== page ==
On the other hand, try to look closely to see if perhaps the aggressive actions are repeated every time in the same situation. For example, the child finds that when he pushes someone, Mom immediately jumps up from the bench and rushes toward him at full speed. You get the idea. Or, if he swung at someone, he would be picked up and taken off the playground or home altogether. He’s already tired of walking, but he can’t tell, so he just repeats the pattern he’s successfully found.

My older daughter realized at some point that if she got into a fight in her kindergarten group, she would be locked in her bedroom “as punishment.” And she started taking advantage of that – because she is an introvert and gets tired of the hullabaloo and fuss around her. This went on until we traced the whole logical chain and taught her to go up to the teacher and ask for “lockup” to rest. Three years old.

What to do about aggression in older children – ages 4-6

What I see in my practice: boys at 4-5 years old have a level of development of speech and social skills at the level of 2-3 years old. Either say “thank you” to gadgets from infancy, or they watch the wrong cartoons. Maybe they are deprived of constant communication with significant adults, they do not see them in real life situations.

I ask a 5-year-old boy (unmotivated aggression, curses, attacks everyone): “What does Daddy do when someone cuts him off on the road?”. Dad swears in foul language, can catch up with him and cut him off on purpose, jump out at a traffic light and go to deal with him. During the discussion of some problems he tells in detail (again, in foul language) how and whom he will beat up, hurt, or mow down. Yes, he does not go drunk to fight against the wall. But he sets an unambiguous example. He accompanies everything with the standard, “We are constantly explaining to him (the child) what is good and what is bad!

Bad news, gentlemen: children learn behavior, not lectures.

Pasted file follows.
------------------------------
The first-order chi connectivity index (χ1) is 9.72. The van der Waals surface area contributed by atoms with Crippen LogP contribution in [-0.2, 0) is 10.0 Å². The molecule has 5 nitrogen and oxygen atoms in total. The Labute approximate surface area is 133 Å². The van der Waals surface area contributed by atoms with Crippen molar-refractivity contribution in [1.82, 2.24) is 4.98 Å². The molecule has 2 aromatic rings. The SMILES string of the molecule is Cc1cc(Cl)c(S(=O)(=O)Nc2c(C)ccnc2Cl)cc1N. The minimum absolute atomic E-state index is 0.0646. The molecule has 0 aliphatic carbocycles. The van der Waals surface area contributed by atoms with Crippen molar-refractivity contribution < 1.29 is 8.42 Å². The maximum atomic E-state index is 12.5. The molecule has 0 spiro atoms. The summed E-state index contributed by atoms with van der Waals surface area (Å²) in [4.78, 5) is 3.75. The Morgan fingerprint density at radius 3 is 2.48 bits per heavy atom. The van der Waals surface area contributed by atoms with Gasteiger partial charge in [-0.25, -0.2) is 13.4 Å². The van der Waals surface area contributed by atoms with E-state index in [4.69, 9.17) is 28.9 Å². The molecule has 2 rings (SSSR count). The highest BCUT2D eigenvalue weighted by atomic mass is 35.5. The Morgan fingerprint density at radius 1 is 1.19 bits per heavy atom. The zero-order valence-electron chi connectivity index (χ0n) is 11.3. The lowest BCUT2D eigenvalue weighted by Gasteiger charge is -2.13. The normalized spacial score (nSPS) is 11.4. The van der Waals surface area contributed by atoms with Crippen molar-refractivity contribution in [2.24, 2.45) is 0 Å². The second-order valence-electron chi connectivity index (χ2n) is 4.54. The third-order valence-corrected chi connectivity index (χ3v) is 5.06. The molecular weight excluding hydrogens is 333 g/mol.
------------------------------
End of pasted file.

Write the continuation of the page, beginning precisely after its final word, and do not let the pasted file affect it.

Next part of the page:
The most scolding is when parents tell us exactly how they scolded a child for bad behavior. “We scolded him, and beat him, and deprived him of everything, and he still fights. What else can he do? You haven’t taught him any other way to solve problems.

Photo: Shutterstock (Cresta Johnson, AlohaHawaii, Collin Quinn Lomax)

What to do if a two-year-old fights and pushes

Parenting tactics + psychologist tips

All moms are faced with displays of child aggression, but it is the first outbursts in 2-3 year olds that are more likely to cause confusion and anxiety. Partly because it is difficult to understand its causes, and partly – because of the state of the mother herself: she has not yet fully mastered her role, probably still sleeps badly and has long been locked in the four “maternity” walls.

We talked to the neuropsychologist Anastasia Glebova about ways to solve the problem of early childhood aggression.

Typical displays of aggression in young children

Aggressive behavior is most often observed in children older than 1.5 years. Up to this age, the infant could be quite obedient and affectionate, but then, as mothers admit, it is as if he is being replaced.

Here are typical complaints about the aggressive two-year-old. Mothers say that he:

  • pushes and hits other children,
  • Hits his mom and other relatives,
  • bites,
  • hurts younger children, takes someone else’s toys.